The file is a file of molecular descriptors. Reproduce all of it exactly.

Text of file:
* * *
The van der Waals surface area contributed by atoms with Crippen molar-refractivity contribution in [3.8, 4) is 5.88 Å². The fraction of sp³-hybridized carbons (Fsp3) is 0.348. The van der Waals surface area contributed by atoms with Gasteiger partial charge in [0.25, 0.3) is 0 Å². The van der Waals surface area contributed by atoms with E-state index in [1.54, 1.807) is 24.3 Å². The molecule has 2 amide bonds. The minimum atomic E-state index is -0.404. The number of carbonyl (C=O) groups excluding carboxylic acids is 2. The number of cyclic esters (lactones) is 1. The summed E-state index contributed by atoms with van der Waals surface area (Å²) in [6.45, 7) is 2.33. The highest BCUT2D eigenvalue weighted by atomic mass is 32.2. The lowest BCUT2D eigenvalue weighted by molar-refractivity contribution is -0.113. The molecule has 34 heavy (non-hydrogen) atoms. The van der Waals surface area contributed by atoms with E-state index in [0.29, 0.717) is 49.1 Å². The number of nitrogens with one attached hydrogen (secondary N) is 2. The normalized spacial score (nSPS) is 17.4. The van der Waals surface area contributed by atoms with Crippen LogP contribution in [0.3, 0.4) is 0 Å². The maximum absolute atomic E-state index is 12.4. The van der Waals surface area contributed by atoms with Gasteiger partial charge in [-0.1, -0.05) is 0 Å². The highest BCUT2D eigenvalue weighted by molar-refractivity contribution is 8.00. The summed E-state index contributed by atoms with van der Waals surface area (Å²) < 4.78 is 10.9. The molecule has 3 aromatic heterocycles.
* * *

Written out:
The van der Waals surface area contributed by atoms with Crippen molar-refractivity contribution in [3.8, 4) is 5.88 Å². The fraction of sp³-hybridized carbons (Fsp3) is 0.348. The van der Waals surface area contributed by atoms with Gasteiger partial charge in [0.25, 0.3) is 0 Å². The van der Waals surface area contributed by atoms with E-state index in [1.54, 1.807) is 24.3 Å². The molecule has 2 amide bonds. The minimum atomic E-state index is -0.404. The number of carbonyl (C=O) groups excluding carboxylic acids is 2. The number of cyclic esters (lactones) is 1. The summed E-state index contributed by atoms with van der Waals surface area (Å²) in [6.45, 7) is 2.33. The highest BCUT2D eigenvalue weighted by atomic mass is 32.2. The lowest BCUT2D eigenvalue weighted by molar-refractivity contribution is -0.113. The molecule has 34 heavy (non-hydrogen) atoms. The van der Waals surface area contributed by atoms with E-state index in [0.29, 0.717) is 49.1 Å². The number of nitrogens with one attached hydrogen (secondary N) is 2. The normalized spacial score (nSPS) is 17.4. The van der Waals surface area contributed by atoms with Crippen LogP contribution in [0.3, 0.4) is 0 Å². The maximum absolute atomic E-state index is 12.4. The van der Waals surface area contributed by atoms with Gasteiger partial charge in [-0.1, -0.05) is 0 Å². The highest BCUT2D eigenvalue weighted by molar-refractivity contribution is 8.00. The summed E-state index contributed by atoms with van der Waals surface area (Å²) < 4.78 is 10.9. The molecule has 3 aromatic heterocycles.